The war in Spain was supposed to be a civil war, but reaction to it was complicated by intense rivalry among European powers. Britain, France, Germany and the Soviet Union all eyed each other with increasing suspicion and growing distrust.  Bishops spared no pain in attacking the Soviet Union for its intervention but were silent on the intervention on the side of the Nationalists by Nazi Germany and Fascist Italy.

Hitler’s support of Franco consisted of the Condor Legion – an adjunct of the Luftwaffe. It provided the opportunity to develop and perfect tactics of aerial warfare that would fuel Nazi Germany’s Blitzkrieg during World War II. As German air chief, Hermann Goering testified at his trial after the war: “The Spanish Civil War gave me the opportunity to put my young air force to the test and a means for my men to gain experience”

Some of those experimental tactics were tested on that bright and beautiful spring day on the afternoon of April 26th.1937 with devastating results on the city of Guernica. First came the bombs that incinerated rooftops and set them ablaze. This was followed by 250-kilogram heavy explosives that destroyed water pipes thus hindering the extinguishing of fires. More than 1600 people were killed and hundreds more suffered severe burns.

The horrific destruction of Guernica and the massacre of Badajoz, coupled with thousands of Fascist troops from Italy paved the way for a brutal and revengeful Fascist dictatorship under Franco. Thousands of Republican prisoners of war were murdered and others were forced to work on the construction of the huge monument to the memory of Franco in the Valley of the Fallen. It is an underground church and tomb topped by a 500 – ft. cross that can be seen from a distance of 30 miles. According to historian, Angel Vinas, it is a monumental architecture to Fascism and a shame that in a European country there exists a huge monument to the memory of one of the bloodiest dictators.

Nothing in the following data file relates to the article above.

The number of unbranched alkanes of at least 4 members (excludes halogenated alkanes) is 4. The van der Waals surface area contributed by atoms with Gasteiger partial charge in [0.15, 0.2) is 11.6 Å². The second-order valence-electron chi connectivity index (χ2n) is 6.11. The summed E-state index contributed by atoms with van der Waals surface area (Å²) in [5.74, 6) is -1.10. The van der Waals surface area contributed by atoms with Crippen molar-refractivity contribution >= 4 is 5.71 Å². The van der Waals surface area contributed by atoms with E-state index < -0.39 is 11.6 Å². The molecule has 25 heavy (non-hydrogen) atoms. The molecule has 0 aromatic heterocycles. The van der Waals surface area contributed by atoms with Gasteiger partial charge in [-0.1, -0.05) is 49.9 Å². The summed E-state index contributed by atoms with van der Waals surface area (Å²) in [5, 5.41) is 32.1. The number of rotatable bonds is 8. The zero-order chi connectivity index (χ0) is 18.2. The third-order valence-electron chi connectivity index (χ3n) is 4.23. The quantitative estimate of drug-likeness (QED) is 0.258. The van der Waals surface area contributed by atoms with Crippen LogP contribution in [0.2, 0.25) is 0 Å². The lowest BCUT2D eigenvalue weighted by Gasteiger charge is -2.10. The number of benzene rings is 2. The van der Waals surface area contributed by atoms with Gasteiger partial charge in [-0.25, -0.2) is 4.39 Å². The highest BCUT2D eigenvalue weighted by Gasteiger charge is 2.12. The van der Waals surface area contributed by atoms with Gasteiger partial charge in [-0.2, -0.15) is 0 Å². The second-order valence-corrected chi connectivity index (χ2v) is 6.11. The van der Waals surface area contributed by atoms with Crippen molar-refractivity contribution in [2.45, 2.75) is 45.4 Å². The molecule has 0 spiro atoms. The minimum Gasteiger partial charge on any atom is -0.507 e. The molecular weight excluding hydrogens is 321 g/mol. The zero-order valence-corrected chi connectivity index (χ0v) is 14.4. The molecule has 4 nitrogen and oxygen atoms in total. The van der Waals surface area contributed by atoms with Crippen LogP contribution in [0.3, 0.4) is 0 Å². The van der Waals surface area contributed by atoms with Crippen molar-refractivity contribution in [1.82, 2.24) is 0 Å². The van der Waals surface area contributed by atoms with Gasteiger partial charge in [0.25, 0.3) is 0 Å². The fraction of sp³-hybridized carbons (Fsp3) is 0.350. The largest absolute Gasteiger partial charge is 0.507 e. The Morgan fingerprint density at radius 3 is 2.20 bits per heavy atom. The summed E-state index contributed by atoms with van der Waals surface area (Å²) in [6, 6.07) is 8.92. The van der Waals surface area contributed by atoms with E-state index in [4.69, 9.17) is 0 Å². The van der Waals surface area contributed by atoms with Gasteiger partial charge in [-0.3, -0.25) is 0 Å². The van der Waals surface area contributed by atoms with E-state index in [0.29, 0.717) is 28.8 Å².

In the Vatican, Pope Pius XI did not really endorse the rebellion, but did not hesitate to officially name those murdered by the Republicans as martyrs, but failed to mention the many priests and others who were murdered by the Nationalists. His successor, Pope Pius XII (Eugenio Pacelli) was more openly supportive. At the end of the war, he sent the victorious Franco a message in which he singled out Spain as a nation historically chosen by God as an invincible bulwark of the Catholic Faith. He also sent Franco the Supreme Equestrian Order of the Militia of Our Lord Jesus Christ. Pius XII also blessed the Italian Fascist army and air force on its return from Spain. Decades later, President Ronald Reagan,a staunch anti-Communist, paid a tribute to the brave Americans who fought in the Spanish Civil War even though they had fought on the “wrong” side. This led people the world over to wonder if Hitler, Mussolini and Franco were the “right” side.

As we approach the 80th anniversary in July of the start of the Spanish Civil War, we hope that Pope Francis will acknowledge the unjustified silence of the Church regarding the indiscriminate killings and executions of the Franco regime. We also hope Pope Francis will not evade the question of the historical complicity of the Catholic Church with a dictatorship that came to power after a brutal and bloody civil war, supported by Nazi Germany and Fascist Italy.